The list of potential human-error risk factors is longer than expected:
- Administrator system misconfiguration
- Not updating systems appropriately
- Not managing system patches
- Default password usage
- Default user ID usage
- Lost devices
- Misplaced devices
- Unlocked devices
- Incorrect disclosure procedures
Though this list is not exhaustive, it emphasizes the importance of cybersecurity education for management and employees so that organizations are able to mitigate data breaches caused by human error.
- Education from the Top Down: This is number one for a reason. Individuals in management may think that because they have an incredible IT Security Director at the helm, their duties regarding risk mitigation are fully out of their hands. However, ensuring that management and employees fully understand the potential cybersecurity risks innate to your organization is important in preventing risks.
The development of policies and procedures on cybersecurity is essential, and educating employees both new and old on these policies and procedures is critical. Because the cybersecurity landscape is constantly changing, regularly educating management and employees on updated cybersecurity policies and procedures is essential in mitigating risk. In addition, your organization should inform employees on new scams or potential new risks as they arise – for example, new phishing scams or websites with potential vulnerabilities.
- Hire Well: Strong security starts with great personnel, which is why the hiring process is important. While individuals with experience can be beneficial to an organization, professionals who have a deep understanding of the current risk landscape can be invaluable to an organization while trying to implement security controls. When recruiting individuals, management should be certain that employees understand the concepts behind both breach prevention and management in the event that a breach does occur. In addition, management should be sure to maintain communication lines with their security and compliance team in order to ensure that all potential threats are being monitored carefully.
- Develop an Exit Strategy: It is just as important that employees are educated in cybersecurity as having an exit strategy for employees that are leaving your organization. This includes changing passwords, ensuring that computers and personal devices no longer have sensitive information available on them, and developing contracts that include legal repercussion for sharing or utilizing sensitive data.
- The Less Data, the Better: Since cyber criminals can only steal information that an employee or organization has access to, one of the major ways to minimize risk is to limit data availability:
- Reduce the amount of employees that have access to at-risk information.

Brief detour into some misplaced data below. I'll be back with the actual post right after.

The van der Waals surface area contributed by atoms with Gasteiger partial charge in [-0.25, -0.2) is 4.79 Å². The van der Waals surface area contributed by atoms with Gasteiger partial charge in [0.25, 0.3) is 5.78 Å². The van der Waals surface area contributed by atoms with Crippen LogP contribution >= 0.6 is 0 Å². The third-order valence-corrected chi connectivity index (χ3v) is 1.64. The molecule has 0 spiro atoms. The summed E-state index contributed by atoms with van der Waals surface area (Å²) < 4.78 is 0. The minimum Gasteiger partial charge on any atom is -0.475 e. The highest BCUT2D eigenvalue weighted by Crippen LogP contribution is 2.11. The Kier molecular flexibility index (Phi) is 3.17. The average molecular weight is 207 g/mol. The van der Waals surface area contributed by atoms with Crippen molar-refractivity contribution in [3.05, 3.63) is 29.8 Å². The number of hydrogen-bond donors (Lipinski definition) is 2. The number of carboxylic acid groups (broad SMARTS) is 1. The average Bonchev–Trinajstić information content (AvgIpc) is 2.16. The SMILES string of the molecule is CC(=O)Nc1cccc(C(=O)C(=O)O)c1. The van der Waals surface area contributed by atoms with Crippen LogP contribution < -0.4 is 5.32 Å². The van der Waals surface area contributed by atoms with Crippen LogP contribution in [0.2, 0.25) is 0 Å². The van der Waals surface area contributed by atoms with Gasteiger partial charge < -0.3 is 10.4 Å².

- Don’t collect information that isn’t relevant to your business.
- Reduce the number of places where data is physically stored.
- Only grant data access on an as-needed basis, and revoke access as soon as information is no longer necessary.
- Purge data early and often! (More on this next.)
You minimize potential risk when you minimize the amount of access that individuals have to data.
- Purge Your Data Properly: It isn’t enough to simply purge your data. Getting rid of sensitive data in the appropriate fashion is the other half of the battle.
Too often, employees think that they are getting rid of all of their data when they remove files that are located on their desktop, without realizing that other clones of the files are present within the body of the computer. By teaching employees’ proper data disposal techniques, you’re able to minimize the risk of having that data get into the wrong hands.
- Monitor Your BYOD Programs: BYOD, or Bring Your Own Device, is a program where employees bring their own technology (think: computers, tablets, cell phones, etc.) to work. Many organizations have moved to this type of program so that employees are able to use technology that they have a better understanding of. This reduces training time and increases productivity.
However, one of the major risks is that employees do not feel as though they need to be utilizing organizational policies when they are using their “personal” device. The risk here is that while the device may be used for both work and fun, sensitive data is still readily available.
In addition, these programs leave IT administrators frustrated, as they have to understand necessary updates and patches for a litany of different devices instead of just a few.
By implementing strong BYOD policies that force employees to fully understand the risks inherent with the utilization of their own devices, organizations are able to fully prevent potential cyber-attacks. These programs should emphasize or consider: